Sunday, April 13, 2008

Aspiring to Inspire

Are you waiting for it? Inspiration? Do you look for it all around you or has it only landed in your lap a few times over the course of a lifetime? Where does it come from? How do you get it? What do you do with it?

I spent several years of my life feeling very uninspired. I wanted that passion-driven excitement but it eluded me. I thought I was open to it and even sought after it, but I grabbed onto anything that caught my eye (not necessarily my heart). The result was—well there were really no results, at least none of any value.

Inspiration is a key ingredient to meaning. We can attain success by doing. Just sell the same product in greater number, write a song that sells many copies or solve an equation that wins a Pulitzer. These can all be done without inspiration by going through the known motions of what we’ve been doing and possibly working a little harder or staying a little longer. But without inspiration, the success lacks the depth of significance.

When a woman becomes an oncologist because her mother battled cancer and is driven by her loss and desire to help others; that’s inspiration. When a man writes a beautiful song after looking into his newborn’s face; that’s inspiration.

But just as we can achieve great things without inspiration, the reverse is also true. Inspiration can be boldly presenting itself to us and we don’t accept the offer. It moves us momentarily, but we don’t embrace it and act upon it. We miss the opportunity to create something wonderful, run a little faster, make a bigger difference under the dramatic influence of a muse. Then the inspiration is gone again and so is the wind in our sail.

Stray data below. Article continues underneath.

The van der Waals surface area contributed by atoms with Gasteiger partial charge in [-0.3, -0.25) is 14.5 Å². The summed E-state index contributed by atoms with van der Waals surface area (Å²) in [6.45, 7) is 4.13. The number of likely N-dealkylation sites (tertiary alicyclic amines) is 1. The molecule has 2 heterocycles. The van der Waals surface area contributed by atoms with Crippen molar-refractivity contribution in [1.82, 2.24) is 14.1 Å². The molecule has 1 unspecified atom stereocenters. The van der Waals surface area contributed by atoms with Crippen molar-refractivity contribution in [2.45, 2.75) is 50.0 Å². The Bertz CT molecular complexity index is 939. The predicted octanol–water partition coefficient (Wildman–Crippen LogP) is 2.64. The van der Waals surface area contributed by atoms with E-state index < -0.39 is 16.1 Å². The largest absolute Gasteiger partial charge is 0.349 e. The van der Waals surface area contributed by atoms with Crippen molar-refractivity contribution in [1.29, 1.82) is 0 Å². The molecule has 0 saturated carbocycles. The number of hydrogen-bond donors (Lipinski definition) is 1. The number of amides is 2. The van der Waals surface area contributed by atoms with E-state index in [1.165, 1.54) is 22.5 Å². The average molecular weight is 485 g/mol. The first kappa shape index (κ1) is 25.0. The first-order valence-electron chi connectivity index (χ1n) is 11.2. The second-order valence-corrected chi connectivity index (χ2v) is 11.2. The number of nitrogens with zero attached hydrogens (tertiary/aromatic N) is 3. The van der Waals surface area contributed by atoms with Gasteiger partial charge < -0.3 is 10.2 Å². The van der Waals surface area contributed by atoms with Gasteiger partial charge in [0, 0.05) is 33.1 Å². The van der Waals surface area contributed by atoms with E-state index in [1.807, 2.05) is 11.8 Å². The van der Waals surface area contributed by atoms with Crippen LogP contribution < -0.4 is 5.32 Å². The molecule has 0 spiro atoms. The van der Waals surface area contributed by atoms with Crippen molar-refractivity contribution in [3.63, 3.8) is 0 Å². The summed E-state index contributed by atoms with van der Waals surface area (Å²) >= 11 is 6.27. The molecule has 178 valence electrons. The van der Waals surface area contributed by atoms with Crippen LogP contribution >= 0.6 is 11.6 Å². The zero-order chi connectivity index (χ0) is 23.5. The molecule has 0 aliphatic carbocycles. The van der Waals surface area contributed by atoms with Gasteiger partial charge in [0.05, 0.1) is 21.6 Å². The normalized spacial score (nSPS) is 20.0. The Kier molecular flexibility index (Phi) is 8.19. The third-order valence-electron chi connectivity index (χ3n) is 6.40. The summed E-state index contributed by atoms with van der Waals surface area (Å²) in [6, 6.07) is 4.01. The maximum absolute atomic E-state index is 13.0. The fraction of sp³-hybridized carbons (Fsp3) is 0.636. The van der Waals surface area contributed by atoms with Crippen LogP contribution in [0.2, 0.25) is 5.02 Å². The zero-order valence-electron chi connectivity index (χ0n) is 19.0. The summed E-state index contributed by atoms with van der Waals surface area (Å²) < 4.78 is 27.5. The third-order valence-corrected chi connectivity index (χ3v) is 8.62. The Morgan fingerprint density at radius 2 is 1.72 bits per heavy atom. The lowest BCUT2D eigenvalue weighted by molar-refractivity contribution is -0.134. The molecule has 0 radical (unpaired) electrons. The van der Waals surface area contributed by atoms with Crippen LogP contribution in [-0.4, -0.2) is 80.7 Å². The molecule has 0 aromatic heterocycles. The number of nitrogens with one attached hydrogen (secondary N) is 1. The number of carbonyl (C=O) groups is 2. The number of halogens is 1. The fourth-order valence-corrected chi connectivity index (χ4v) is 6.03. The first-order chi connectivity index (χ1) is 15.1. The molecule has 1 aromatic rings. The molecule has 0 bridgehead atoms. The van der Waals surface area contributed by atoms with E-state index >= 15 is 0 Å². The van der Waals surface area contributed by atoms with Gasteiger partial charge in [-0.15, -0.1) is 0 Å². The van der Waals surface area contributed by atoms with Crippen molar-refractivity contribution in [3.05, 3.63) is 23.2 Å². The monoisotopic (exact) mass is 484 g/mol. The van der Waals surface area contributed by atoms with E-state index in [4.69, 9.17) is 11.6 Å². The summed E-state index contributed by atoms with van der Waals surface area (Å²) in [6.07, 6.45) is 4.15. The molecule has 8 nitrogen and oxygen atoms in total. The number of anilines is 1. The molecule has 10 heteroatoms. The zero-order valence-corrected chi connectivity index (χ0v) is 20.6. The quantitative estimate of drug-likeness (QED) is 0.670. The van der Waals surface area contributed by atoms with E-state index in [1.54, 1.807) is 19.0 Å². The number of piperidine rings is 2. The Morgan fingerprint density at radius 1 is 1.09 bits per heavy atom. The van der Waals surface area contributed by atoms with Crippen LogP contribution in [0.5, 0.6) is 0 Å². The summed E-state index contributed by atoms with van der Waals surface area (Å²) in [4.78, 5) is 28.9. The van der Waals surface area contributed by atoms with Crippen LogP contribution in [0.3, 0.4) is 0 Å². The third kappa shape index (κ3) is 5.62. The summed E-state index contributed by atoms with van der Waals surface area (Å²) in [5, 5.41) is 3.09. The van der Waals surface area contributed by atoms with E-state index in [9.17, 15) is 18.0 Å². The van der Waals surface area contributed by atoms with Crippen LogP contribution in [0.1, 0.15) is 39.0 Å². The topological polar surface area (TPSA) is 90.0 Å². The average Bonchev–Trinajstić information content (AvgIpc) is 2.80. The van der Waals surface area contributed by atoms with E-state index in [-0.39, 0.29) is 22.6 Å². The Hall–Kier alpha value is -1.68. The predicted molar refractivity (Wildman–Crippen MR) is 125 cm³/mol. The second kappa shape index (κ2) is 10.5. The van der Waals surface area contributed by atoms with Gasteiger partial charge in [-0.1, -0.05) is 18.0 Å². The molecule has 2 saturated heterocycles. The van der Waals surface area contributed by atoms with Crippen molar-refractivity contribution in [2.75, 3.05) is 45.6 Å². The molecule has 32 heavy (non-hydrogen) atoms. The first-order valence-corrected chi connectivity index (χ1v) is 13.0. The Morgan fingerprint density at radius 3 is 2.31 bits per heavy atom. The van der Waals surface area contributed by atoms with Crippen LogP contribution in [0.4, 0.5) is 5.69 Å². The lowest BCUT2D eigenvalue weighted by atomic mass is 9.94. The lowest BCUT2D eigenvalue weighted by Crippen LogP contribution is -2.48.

“If you don’t know where you are going, any road will get you there,” writes Lewis Carroll. Inspiration can provide direction and help determine our path. Being directionally challenged (I get lost easily if I don’t have landmarks or a compass) I need a clearly marked trail. I also need a reason to lace up my hiking boots in the first place. I’ve seen a sunrise, but I’d never seen one in Zimbabwe, so I was inspired to get up really early and hike a mountain in the dark when presented with this choice. As I witnessed this spectacle I was further inspired—not to accomplish anything, just to sit and admire it and be grateful to the One who gave it to me. That kind of inspiration enhances faith, which is a catalyst for great things we can’t do on our own.

Inspiration is abundant. It surrounds us in the form of nature, art, tragedy and simple kindnesses. Are you waiting for someone to put a sign on it and notify you that this is it: your daily inspiration? Or are you filled to capacity with it but not using it as fuel to inspire others? Either scenario is uninspired.
Diane Markins

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